Diagnosed with the lungs of a 126-year-old man from years of smoking and a rare genetic lung disorder, Ryan Taylor moved home from Alberta this past Christmas to die.
But a news report his father saw on Memorial’s School of Pharmacy’s Smoking Cessation Program became Mr. Taylor’s springboard for newfound hope, at home in Newfoundland and Labrador.
“I’ll never forget the look on the doctor’s face after that last lung test,” said the Chamberlains, N.L., native, his shoulders slumped. “He thought the machine was broken. He tried the test a second time and then he just sat back in his chair and he said, ‘Kid, you’ll never work another day in your life.’ I had just turned 30.”
Wanting to work, eager to contribute, he felt like a waste of space. A burden to those around him.
A rare and dismal diagnosis
Mr. Taylor was diagnosed with severe chronic obstructive pulmonary disorder (COPD) and was forced to go on disability insurance. It took a year-and-a-half to receive payment.
He lost his home and his truck. He had a breakdown. Luckily, a friend let Mr. Taylor stay on his couch, but it took a toll on the friendship.
Despite ongoing medical followup and testing, his symptoms worsened and his health continued to deteriorate.
“I was in and out of the hospital, trying different puffers and medications,” he said. “I could barely breathe, I was spacing out. COPD is supposed to level out, but it kept getting worse. They couldn’t figure out what was wrong with me.”
Mr. Taylor was diagnosed with alpha-1 antitrypsin deficiency – a rare genetic disorder that results in reduced production of alpha-1 antitrypsin, a protein that helps protect the lungs.
“I couldn’t even bring groceries into the house. That’s hard for a 32-year-old man.”
Individuals with the disorder are at increased risk for developing COPD/emphysema, and tend to develop it earlier in life.
“I was given a lung specialist in Calgary and I continued to work with the doctors on finding the right combination of puffers. It was all very draining. I was in a bad relationship, I couldn’t pay for much, I couldn’t work, I couldn’t even bring groceries into the house. That’s hard for a 32-year-old man.”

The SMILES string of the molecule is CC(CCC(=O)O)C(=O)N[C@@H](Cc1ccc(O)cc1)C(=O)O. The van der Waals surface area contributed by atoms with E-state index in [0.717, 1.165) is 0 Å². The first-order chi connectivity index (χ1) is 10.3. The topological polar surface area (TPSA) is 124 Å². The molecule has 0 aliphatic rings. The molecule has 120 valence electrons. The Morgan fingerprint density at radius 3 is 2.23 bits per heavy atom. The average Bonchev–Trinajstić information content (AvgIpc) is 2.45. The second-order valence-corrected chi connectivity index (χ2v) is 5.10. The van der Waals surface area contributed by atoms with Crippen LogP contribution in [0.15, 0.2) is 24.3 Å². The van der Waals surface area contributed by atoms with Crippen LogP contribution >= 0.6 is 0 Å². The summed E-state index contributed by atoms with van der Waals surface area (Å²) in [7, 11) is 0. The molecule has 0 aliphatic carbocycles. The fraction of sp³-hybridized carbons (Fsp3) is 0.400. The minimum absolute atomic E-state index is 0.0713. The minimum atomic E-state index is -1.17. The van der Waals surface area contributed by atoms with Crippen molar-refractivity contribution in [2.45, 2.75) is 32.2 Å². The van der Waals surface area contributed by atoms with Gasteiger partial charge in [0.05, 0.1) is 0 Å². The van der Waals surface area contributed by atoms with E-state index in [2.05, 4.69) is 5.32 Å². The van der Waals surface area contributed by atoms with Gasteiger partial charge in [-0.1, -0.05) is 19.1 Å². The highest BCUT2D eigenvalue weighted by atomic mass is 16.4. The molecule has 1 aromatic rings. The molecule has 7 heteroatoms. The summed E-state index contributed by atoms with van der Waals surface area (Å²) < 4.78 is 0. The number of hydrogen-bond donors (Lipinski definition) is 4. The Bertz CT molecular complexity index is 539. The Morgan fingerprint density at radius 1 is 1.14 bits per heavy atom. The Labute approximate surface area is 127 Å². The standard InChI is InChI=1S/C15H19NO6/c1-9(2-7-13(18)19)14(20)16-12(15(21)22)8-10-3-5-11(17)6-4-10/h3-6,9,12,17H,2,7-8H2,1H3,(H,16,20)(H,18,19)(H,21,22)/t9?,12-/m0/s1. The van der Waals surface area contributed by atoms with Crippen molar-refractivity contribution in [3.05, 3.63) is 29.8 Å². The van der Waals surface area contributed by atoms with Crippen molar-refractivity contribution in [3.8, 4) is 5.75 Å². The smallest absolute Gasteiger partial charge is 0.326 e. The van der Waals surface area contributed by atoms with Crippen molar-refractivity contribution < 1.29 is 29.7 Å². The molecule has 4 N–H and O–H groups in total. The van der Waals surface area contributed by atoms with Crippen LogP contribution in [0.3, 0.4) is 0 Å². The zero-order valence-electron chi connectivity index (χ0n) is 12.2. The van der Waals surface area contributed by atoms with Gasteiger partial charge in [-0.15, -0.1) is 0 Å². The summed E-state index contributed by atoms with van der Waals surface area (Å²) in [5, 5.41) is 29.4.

The power of nicotine addiction
She says cases like Mr. Taylor’s speak to the strong hold nicotine addiction has over common sense.
“Nicotine is the most addictive substance affecting society today,” said Dr. Phillips. “It’s not realistic for us to advise smokers they need to quit for medical reasons and expect them to just go do it. They already know smoking is bad for you and all the reasons why they should quit. And two-thirds of them want to quit.”
Many smokers make a few attempts to quit on their own each year. The majority of them are not successful.
“Smoking is an addiction, not a habit.”
The MTS clinic practises a research-based approach to smoking cessation. Pharmacists work with patients to develop personalized quit plans. Considerations include a person’s quit and medical history, their current medications, lifestyle and their ability to pay for various medications.
“Smoking is an addiction, not a habit,” said Dr. Phillips. “Advising someone to quit gets the conversation going, but it’s usually not enough. We know that offering more assistance increases the likelihood of a quit attempt by 40-60 per cent and doubles or triples the likelihood of that attempt being successful.”
Mr. Taylor couldn’t bear the thought of saying goodbye to the one thing in his life that provided comfort: smoking.
“My doctor had told me six months before the alpha-1 diagnosis that if I didn’t quit, I would die of respiratory failure,” he said. “She even wrote it on a piece of paper right in front of me and printed it and put it in my file.”
Despite the comfort he craved so desperately, he tried to kick his nicotine addiction.
He took quit medication that helped, but around six months into treatment he developed a rare side effect: intensely painful blistering on the roof of his mouth. He couldn’t swallow, let alone eat or drink. His doctor took him off the prescription.
Discouraged and beaten, he began smoking again. Finally, he worked up the courage to call his mother to tell her he was moving home to die.
“How do you tell your mom that she’s going to have to bury you?” he said, pausing to wipe away tears.
“I didn’t want to come home. I didn’t want my son to see me dying.”
Newfound hope, longing for the list
Since becoming a patient at the Smoking Cessation Program in January 2017, and with the help of Dr. Phillips, Mr. Taylor has altered his course.
He has found the right combination of quit medications to ease his pain of withdrawal and cravings. Counselling has proved to be an effective tool for recognizing and managing his triggers.
“My life was over, and since I’ve come home and started coming to this smoking clinic, my life has changed.”
“Dr. Leslie”, as Mr. Taylor affectionately calls her, “has just helped me so much.”
“Since I’ve come home and started coming to this smoking clinic, my life has changed.”
He now spends his days watching the water at Topsail Beach or Cape Spear, walking his 11-year-old son, Gavin, to the bus stop, and attending his medical appointments.
“He makes sure I do my daily walk down to the stop sign and we touch the sign together,” he said, bursting with pride.
Mr. Taylor knows there are rough seas ahead, with continued treatments, medical appointments and no doubt, temptations. But his perseverance and tenacity has helped him weather many storms in his life already.
His hope is to eventually make it onto a lung transplant list and to, finally, breathe easy.